Heels Review 2021 Tv Show Series Cast Crew Online
Creator: Michael Waldron
Stars: Alexander Ludwig, Stephen Amell, Alison Luff
Late in the first episode of Heels, Jack Spade (Stephen Amell) tries to convince one of the wrestlers in his employ to turn heel — i.e., start playing the bad guy. The wrestler is reluctant; he doesn’t want to be booed by the crowd.
Jack is ready with a response. “People are gonna boo you for a little bit because they see themselves in you,” he acknowledges. “They see somebody who made a mistake, and is trying to get it right.” But, Jack promises, “Eventually, you’re gonna turn back. People need to believe that we can be better, that we can fix ourselves.” Heels is the story of people who keep making mistakes but who also keep trying to fix themselves, over and over, with gripping and poignant results.
The series’ most obvious forerunner is Friday Night Lights, down to the plaintive indie rock soundtrack. Like that show, Heels is set in a small town obsessed with a specific sport — in this case, indie pro wrestling in Georgia. Also like that show, Heels welcomes viewers of all knowledge levels; there’s enough explanation woven into the dialogue to guarantee that even total newbies won’t get lost in the terminology. Above all, Heels shares a sense of empathy that it extends to all the characters in its orbit. But if Friday Night Lights was exemplified by the nigh-saintly Coach Taylor, Heels is the scrappier younger brother: edgier, messier, a bit rougher around the edges, but lovable in its own way.
At the core of the Starz drama are Jack and his brother, Ace (Alexander Ludwig), the rising star of the struggling Duffy Wrestling League, which Jack has inherited from their late father. Where Jack plays heel, snarling into the mic during matches, Ace is the “face” (good guy), basking in the glow of the crowd’s adoration. Initially, the central irony of the series seems to be that Jack is the better guy in real life: He’s a responsible family man, whereas Ace is a conceited man-child. By the end of its first episode, though, Heels has made a point of rejecting such easy categorizations. Outside the ring, these characters aren’t heels or faces. They’re neither, or both, or something else altogether, depending on the context. Heels shifts that context with every new plot development or backstory reveal, and it’s to the cast’s credit that they’re able to change gears in such subtle but unmistakable ways.
It does take longer than it should for the non-Spade characters of Heels to attract that level of attention (and some, like a frustrated Black wrestler played with scene-stealing brio by Allen Maldonado, never quite do). The focus on Jack and Ace in the early installments means that some of the other major storylines feel like they’re just stumbling out of the gate midway through the eight-episode season, and it’s not until the series’ final hours that it even becomes apparent Heels is supposed to be more of an ensemble drama. But the series rewards patience. The second half of the season is richer than the first in every way, as characters like Wild Bill (Chris Bauer), an obnoxious DWL alum who made it big, or Willie (Mary McCormack), Jack’s business partner, reveal surprising new depths. A slow-burn arc involving Crystal (a winning Kelli Berglund), Ace’s sort-of love interest in and out of the ring, turns out to be one of the most satisfying of the entire season.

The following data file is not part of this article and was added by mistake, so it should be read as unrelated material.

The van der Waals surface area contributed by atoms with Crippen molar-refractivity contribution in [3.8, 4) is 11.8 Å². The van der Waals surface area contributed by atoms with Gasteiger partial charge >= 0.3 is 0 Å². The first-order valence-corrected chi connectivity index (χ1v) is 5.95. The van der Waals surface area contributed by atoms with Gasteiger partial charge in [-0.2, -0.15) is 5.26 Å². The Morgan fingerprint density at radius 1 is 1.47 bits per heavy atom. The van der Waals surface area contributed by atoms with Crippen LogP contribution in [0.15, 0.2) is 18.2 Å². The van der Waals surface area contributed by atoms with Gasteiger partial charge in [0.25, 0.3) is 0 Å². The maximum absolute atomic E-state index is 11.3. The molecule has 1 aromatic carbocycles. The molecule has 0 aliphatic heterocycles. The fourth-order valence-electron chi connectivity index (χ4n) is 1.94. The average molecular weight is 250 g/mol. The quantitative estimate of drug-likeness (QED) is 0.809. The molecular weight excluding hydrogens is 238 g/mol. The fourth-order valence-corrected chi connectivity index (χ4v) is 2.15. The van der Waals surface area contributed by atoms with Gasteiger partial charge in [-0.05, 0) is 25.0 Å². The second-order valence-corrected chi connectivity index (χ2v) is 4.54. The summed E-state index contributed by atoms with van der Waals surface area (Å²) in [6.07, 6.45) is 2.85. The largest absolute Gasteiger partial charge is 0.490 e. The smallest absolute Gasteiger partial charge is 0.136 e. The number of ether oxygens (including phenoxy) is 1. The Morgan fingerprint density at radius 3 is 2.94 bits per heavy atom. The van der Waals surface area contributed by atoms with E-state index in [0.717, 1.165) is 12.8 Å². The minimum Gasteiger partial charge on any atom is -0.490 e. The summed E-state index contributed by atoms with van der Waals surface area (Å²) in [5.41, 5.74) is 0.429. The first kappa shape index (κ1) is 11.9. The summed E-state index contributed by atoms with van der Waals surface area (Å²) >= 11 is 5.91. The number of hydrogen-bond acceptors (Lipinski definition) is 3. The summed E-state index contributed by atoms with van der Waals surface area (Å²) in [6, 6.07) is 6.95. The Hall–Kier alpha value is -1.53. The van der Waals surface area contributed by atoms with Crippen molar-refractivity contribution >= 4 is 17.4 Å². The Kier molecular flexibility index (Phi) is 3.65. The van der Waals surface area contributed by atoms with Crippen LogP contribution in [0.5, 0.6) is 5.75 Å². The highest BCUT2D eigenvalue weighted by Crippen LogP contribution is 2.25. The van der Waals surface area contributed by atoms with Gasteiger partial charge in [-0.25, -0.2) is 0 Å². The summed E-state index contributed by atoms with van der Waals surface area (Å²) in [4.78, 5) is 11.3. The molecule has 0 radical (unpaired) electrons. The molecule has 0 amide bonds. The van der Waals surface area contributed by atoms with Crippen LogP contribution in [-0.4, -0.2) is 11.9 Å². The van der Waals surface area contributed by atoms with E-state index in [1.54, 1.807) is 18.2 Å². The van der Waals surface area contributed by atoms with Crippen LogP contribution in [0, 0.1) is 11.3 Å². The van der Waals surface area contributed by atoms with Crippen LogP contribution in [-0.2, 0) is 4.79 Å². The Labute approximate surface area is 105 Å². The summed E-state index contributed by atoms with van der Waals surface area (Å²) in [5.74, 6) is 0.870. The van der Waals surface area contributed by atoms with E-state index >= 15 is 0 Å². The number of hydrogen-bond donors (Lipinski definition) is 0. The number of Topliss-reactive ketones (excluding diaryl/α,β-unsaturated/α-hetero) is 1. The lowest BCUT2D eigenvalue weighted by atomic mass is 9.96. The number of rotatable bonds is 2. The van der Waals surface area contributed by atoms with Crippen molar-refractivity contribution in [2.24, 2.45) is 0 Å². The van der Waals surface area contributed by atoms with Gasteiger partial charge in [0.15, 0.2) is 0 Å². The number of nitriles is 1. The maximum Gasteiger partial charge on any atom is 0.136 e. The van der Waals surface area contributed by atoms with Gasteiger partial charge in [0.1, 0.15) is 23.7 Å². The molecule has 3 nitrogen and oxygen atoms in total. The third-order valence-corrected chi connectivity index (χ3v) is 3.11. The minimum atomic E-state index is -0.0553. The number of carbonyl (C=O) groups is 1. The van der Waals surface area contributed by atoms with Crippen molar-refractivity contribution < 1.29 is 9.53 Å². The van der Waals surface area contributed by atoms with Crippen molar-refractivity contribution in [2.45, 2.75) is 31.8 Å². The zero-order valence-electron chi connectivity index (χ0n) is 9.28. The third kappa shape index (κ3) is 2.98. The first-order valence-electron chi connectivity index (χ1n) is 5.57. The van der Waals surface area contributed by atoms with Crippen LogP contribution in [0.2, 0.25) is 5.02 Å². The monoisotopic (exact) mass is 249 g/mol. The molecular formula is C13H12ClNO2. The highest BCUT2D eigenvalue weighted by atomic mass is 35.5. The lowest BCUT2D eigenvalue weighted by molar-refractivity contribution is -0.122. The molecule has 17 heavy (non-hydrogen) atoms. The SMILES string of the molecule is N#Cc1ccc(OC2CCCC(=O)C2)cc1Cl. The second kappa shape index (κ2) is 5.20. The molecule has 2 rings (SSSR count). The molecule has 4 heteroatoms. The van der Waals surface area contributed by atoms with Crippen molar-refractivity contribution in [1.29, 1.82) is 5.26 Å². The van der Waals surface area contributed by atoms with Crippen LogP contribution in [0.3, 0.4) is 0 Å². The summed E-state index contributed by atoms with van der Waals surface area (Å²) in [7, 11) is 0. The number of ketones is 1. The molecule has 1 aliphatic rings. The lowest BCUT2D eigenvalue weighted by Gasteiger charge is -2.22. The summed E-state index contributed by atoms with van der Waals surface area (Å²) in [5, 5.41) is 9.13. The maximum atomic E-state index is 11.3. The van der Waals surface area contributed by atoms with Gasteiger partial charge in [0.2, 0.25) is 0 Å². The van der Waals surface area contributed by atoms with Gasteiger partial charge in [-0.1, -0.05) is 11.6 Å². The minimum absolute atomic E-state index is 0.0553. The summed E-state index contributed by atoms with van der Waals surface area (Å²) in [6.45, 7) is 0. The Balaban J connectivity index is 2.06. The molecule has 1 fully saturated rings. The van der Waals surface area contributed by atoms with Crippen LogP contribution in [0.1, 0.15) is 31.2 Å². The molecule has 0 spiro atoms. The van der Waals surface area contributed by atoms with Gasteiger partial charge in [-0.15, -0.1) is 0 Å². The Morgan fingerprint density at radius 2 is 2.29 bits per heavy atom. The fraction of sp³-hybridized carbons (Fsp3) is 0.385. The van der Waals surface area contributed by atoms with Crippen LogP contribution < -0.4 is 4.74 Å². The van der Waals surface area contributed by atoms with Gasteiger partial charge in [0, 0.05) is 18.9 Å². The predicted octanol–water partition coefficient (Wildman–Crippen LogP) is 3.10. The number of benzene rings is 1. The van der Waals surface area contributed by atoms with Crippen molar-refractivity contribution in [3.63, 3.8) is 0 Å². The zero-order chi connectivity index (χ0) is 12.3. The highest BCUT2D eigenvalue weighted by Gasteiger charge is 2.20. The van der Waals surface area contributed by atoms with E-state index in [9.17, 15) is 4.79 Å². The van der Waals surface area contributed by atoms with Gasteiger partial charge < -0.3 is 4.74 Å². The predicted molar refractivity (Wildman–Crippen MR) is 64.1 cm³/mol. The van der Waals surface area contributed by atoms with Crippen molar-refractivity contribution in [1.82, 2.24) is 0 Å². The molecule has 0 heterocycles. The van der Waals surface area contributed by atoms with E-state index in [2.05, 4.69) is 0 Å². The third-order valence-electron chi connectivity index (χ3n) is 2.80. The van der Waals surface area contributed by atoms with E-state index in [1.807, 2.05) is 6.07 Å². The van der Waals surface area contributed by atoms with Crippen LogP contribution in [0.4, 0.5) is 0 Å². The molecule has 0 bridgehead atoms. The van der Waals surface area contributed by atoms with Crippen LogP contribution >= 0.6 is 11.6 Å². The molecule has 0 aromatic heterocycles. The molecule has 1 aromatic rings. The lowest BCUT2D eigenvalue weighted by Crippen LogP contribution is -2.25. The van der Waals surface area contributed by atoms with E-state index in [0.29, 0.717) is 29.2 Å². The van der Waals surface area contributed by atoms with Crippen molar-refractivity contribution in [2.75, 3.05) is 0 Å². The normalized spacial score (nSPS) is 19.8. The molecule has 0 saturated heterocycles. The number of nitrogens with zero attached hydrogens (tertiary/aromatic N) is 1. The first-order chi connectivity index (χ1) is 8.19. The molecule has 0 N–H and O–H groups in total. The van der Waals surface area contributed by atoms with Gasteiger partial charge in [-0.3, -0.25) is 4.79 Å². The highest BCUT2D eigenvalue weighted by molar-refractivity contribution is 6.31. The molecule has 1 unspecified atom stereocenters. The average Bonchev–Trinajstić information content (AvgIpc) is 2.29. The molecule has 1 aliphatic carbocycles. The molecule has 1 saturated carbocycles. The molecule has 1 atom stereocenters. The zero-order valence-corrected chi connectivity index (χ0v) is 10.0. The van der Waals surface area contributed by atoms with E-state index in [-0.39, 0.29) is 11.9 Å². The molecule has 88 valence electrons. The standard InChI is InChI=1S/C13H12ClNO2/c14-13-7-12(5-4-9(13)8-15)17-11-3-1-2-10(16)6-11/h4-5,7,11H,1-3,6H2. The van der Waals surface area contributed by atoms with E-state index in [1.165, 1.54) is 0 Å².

The series may be steeped in the specifics of wrestling, but it’s also essentially a show about making a show, so perhaps it’s not surprising that it has a tendency toward heavy-handed meta commentary. It’s not enough for Jack and Ace to be brothers at odds. A character has to compare them to Cain and Abel and then explain who Cain and Abel are, for the benefit of viewers who might not know. (A different character later compares them to a CW drama, which is less flattering but works as a cute little nod to Amell’s Arrow fandom.) Sometimes the habit feels defensive. I could complain about Crystal being sidelined for as long as she is, or I could rewind a couple of episodes to hear Jack explain to a disgruntled wrestler that he’s gotta wait for the belt until it’s right for the story.
That grandiosity never completely disappears, and perhaps it shouldn’t, as the Spades’ story seems to become more compelling the more tragic new dimensions it takes on. But not for nothing, Heels grows more relaxed as it goes. It chills out enough by episode six to make room in its one-hour run time for a scene of DWL wrestlers just sitting around and wondering about the point of male nipples. From a plot perspective, it’s almost entirely pointless. But it’s also one of the funniest and most disarming moments of the entire season, and does more to illustrate the camaraderie within the DWL than any pre-match pep talk from Jack ever could.
It also serves to reinforce the greater point Heels is trying to make underneath all its gut-punching turns (some literal — as directed by Peter Segal, the matches look both impossibly elegant and painfully brutal). Heels starts as a family saga with an especially juicy hook: Take a long-simmering dispute, complicate it with kayfabe, and let the participants go at it in the ring. But its compassion feels too big to limit to a single family, and the show improves as it expands its scope. Throughout Heels, Jack agonizes over his scripts, trying to figure out how to make the audience care about his characters enough to come back for the next event. Heels itself, thankfully, is already there.